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Recovery run – you’re doing it wrong

March 16, 2011

How do you do a recovery run?

I did mine yesterday, recovering from the 9.5 miles on Sunday. I have seen others in the blogosphere that do their run the day after. Specifically on a Sunday after a long Saturday run. Because my ankles were still pretty sore, I just took it easy on the treadmill.


Don't know which one of these is the culprit, but I don't think they are working very well together right now.



4.3 miles. It took me about an hour. Not speedy, but I walked at an incline of 8 for about 1.5 miles. Honestly the walking uphill was when my ankle really starting feeling better.

Must a recovery run be a “run”? Are there specific guidelines for such an adventure?

I am just taking the stance that so far, a recovery run is something that makes my body feel better. Whether that be running, walking, elliptical or biking, as long as I feel better and it involves moving my body.

I also stretched for a good 20 minutes. I realized that I didn’t stretch at all after the run on Sunday. Whoops. Although at that point it was either a) stretch in the cab on a pickup or b) change out of my wet clothes and get out of there. I did the best I could. Meh.

Any advice for a recovery run? Or stretching after a race?

8 Comments leave one →
  1. March 16, 2011 9:40 am

    My physical therapist(s) say to NOT do a recovery run. They basically told me that our bodies need rest. Stretching is the only thing I’ve been told is 100% OK to do the day after a long run. Personally, MY body requires at least 36 hours of rest before going on another run, and I try to stick with a 4 – 6 mile distance (always) when it comes to mid week runs.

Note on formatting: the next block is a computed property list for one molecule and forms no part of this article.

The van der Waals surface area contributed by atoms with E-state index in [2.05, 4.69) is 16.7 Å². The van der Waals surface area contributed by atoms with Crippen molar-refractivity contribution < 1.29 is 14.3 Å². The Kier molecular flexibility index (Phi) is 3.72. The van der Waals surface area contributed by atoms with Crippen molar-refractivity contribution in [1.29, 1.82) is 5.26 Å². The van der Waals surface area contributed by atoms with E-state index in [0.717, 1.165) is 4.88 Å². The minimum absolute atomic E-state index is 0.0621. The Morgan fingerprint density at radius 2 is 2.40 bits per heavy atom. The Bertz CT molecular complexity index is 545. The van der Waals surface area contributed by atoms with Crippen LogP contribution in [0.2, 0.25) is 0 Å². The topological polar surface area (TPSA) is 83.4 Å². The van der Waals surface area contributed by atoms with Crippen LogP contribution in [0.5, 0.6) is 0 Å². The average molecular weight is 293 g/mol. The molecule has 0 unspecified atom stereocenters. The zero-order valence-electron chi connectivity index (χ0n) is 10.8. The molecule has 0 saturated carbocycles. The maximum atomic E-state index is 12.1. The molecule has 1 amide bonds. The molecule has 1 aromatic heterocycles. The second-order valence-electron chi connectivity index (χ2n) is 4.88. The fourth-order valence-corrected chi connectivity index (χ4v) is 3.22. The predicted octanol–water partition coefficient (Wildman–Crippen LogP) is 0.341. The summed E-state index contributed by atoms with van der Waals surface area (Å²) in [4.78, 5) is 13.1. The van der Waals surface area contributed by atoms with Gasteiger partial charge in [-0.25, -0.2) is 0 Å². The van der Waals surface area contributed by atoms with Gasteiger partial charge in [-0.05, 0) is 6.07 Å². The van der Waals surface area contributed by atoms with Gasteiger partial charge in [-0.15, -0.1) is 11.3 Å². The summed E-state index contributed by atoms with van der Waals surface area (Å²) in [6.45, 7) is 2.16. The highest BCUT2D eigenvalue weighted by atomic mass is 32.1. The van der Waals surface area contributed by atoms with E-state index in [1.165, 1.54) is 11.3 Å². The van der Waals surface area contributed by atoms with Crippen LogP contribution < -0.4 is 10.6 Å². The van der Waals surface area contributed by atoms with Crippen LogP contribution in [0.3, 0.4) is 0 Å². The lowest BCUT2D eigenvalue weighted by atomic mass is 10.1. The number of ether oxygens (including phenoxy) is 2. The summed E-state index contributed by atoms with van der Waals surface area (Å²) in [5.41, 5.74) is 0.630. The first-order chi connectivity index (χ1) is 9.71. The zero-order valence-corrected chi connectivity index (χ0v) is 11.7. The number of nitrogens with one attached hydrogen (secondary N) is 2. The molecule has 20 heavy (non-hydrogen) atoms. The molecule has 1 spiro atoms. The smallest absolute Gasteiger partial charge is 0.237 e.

Hope this helps!

    PS…I have your jacket! I didn’t realize it was in my car. Stop by if you need it, or I can bring it along next time we run. 🙂

    • March 16, 2011 6:57 pm

      Good to know! I didn’t even know if I could call it a recovery run, since it was more than 48 hours between runs. I was mostly worried about pushing myself too hard and not listening to my body.

  2. CilleyGirl permalink
    March 16, 2011 12:31 pm

    I do my long runs on Sunday and always take the next day off. My first run after a long run is always the shortest distance of the week, usually three to five miles depending on where I am in my training schedule. Of course, I don’t push myself as hard as I could on long runs so while I am usually a little stiff and sore at the start of the next run it’s probably not as bad as it could/should be. Yesterday’s run was really tough to pull out though, my legs were one big cramp!

    • March 16, 2011 6:58 pm

      I have always been told that if it hurts, don’t do it. i guess I need to re-learn the pain scale. I’m a wimp! :-p

  3. CilleyGirl permalink
    March 16, 2011 2:59 pm

    So, I was thinking about your ankles — not in a creepy kind of way or anything — but, do you over or under pronate? I remember when I first started running I had a lot of problems with my ankles and ended up getting over the counter inserts for my shoes that helped tremendously. Eventually I ended up in another kind of shoe altogether that had more stability (I have very flat feet) and only get a sore right ankle for a couple of days after a long distance run if I don’t have enough base mileage (if that makes sense). Have you been fitted for shoes within the past year?

    • March 16, 2011 7:00 pm

      NOt within the past year, no. Its funny you should say that, because watching the mirror as I was running on the treadmil, I noticed my left foot turns IN when I run. Go figure! Although I will say, my chiro adjusted my ankle (didn’t even know they could!) and that made it feel 100% better for a bit!

  4. March 30, 2011 9:35 am

    I always take at least a day off after a race or a really long run of a new distance. I’m still new to double digit runs, so I am completely exhausted – and famished – at the end.

    • March 30, 2011 5:46 pm

      I think I will be doing the same thing at least for now. We can’t feel bad about giving our bodies what they need.

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